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Re: bivnn.cgi -- an alternate interface to newest nodes (batch older nodes by parent)

by grinder (Bishop)
on Sep 30, 2001 at 19:37 UTC ( #115735=note: print w/ replies, xml ) Need Help??


in reply to bivnn.cgi -- an alternate interface to newest nodes

You are right when you say xNN is difficult to hack on. It takes a while to get used to epoptai's style. I keep telling myself I should sit down and refactor it one day.

One of the nice features xNN has, that bivnn yet lacks, is displaying the response nodes in their threaded order underneath a primary node. It's a really effective way of letting you see how busy a node is, long vs. deep, bushy vs. thin and so forth.

Secondly, for new nodes that are replies to older nodes that themselves have fallen of the end of the newest nodes, they get listed in a separate section, with a link to the parent node as well. This lets you jump straight to the parent node, so that you can read the response in context.

I think the default xNN behaviour in this section was to sort the titles alphabetically. Whatever, I didn't find it very useful. I hacked it to display by sorting the parent nodes ascendingly, which means you see the reponses to the oldest nodes first, and multiple new nodes to an old node are grouped together.

The final feature that xNN has is, put it this way, your HTML design skills are about on par with mine (that is, essentially non-existent). epoptai is a grandmaster paramount HTML designer who moved from designing web pages to writing Perl code without any formal training (which goes a long way in explaining why the code is as it is, and why the results look as good as they do).

--
g r i n d e r


Comment on Re: bivnn.cgi -- an alternate interface to newest nodes (batch older nodes by parent)
Re: Re: bivnn.cgi -- an alternate interface to newest nodes (batch older nodes by parent)
by blakem (Monsignor) on Sep 30, 2001 at 19:55 UTC
    You're right, I wasn't going for a fancy HTML interface. I also avoided the threaded look, even though that functionality is built into the PerlMonks Modules. My primary goal was simply to generate the shortest list of links needed to catch up on my perlmonks reading. Since the threads aren't usually all that deep (atleast not like USENET) I didn't think the theaded functionality would be particularly helpful to me. Although, if someone wants to take the code and run with it..... ;-)

    -Blake

(ichimunki) re x 2: bivnn.cgi
by ichimunki (Priest) on Oct 01, 2001 at 16:33 UTC
    Hmmm. I think I prefer blakem's plain text approach. On my browser, epoptai's page produces a font size that requires a magnifying glass to view. Thankfully my browser includes one, but pressing it increases all the text on the page and I had to press it a couple of times to get back to my default "regular" text size-- which is the size I expect most of the text on a page to be in. That's why that size is the default.Then he's gone and used form inputs as display elements. I suppose form elements can be seen as graphic widgets, but I have a tendency to expect them to do something.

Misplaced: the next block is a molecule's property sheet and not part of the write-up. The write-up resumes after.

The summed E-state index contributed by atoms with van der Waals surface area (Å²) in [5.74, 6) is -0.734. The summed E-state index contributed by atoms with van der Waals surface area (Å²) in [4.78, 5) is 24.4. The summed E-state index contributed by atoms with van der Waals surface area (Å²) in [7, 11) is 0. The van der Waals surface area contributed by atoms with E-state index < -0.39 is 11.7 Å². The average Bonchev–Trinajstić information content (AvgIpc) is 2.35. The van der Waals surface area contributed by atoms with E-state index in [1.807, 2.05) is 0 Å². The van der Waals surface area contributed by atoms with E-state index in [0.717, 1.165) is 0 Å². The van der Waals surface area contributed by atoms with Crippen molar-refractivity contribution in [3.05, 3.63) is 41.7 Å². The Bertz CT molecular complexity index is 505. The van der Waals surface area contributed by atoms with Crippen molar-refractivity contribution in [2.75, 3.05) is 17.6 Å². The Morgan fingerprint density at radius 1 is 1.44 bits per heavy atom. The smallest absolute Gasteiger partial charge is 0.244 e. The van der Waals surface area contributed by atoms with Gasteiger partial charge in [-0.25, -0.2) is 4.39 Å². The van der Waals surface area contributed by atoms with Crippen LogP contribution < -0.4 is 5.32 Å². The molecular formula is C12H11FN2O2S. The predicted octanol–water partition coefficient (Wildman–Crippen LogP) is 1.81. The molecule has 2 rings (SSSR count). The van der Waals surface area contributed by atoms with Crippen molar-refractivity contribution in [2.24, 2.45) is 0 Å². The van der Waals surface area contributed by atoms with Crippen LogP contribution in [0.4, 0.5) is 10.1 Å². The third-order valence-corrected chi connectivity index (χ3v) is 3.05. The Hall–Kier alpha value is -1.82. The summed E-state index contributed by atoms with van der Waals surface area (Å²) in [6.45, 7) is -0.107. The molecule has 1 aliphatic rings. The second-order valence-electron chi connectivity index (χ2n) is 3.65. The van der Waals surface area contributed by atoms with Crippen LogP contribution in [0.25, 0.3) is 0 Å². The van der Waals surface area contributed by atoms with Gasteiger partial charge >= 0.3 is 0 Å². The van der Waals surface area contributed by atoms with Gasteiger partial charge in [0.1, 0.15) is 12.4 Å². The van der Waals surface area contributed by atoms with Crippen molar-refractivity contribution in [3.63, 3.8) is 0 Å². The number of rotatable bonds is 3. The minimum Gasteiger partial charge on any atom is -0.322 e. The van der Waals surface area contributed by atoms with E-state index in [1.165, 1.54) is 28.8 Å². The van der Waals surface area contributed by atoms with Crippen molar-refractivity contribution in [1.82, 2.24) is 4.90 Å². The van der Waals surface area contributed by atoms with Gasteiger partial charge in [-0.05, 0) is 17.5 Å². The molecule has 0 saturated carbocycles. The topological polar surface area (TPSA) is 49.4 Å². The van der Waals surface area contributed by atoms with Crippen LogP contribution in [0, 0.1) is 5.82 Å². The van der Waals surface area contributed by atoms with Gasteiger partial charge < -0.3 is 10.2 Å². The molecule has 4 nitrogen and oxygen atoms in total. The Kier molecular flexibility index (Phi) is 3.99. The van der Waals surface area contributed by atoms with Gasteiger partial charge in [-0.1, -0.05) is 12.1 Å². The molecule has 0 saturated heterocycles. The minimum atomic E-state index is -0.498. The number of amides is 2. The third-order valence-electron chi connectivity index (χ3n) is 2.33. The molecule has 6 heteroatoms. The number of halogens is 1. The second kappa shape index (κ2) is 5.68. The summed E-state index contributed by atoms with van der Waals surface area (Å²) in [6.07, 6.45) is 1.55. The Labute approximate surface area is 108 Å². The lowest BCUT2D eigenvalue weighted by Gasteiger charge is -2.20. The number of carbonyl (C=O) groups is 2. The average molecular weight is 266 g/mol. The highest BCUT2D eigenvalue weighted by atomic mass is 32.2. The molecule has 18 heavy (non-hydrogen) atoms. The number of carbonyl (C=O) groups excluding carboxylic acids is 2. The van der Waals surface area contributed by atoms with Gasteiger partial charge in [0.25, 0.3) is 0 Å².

So maybe our opinions differ about what is good web design, but blakem's code is solid Perl and that gives it a decent foundation upon which to build and add embellishments and prettifications. But as I said, I like it the way it is. :)

      Odd that you should say that. The output from xNN and reputer is no smaller than the output of Perlmonks itself, plus, you have the source to make it bigger, which is not as easily accomplished here. (But you're right, I too dislike pages that use a blanket <font size="-1"></font>).

      Could you elaborate on form inputs used as display elements? All the form elements I can get my hands on have a function, but I could be missing something.

      --
      g r i n d e r
        (I swear I responded to this, but that response seems to have gone missing-- maybe I previewed without submit.)

        My bad. I was looking at the reputer demo on Konq 2.2.1. Under IE 5.5 (here at work) it looks a lot better. The xNN demo also looks quite nice on IE 5.5, but I suspect it is also going to have problems on Konq (I'll have to check it when I get home). But the fact that the pages change fairly dramatically between clients is exactly why blakem's plain old CGI-generated HTML is so great. It looked the same on both IE5.5 and Konq 2.2.1-- a big win in my book.

        The form elements was talking about really do serve a purpose. They just don't do it on the demo page, so my apologies to epoptai for that unfair criticism.

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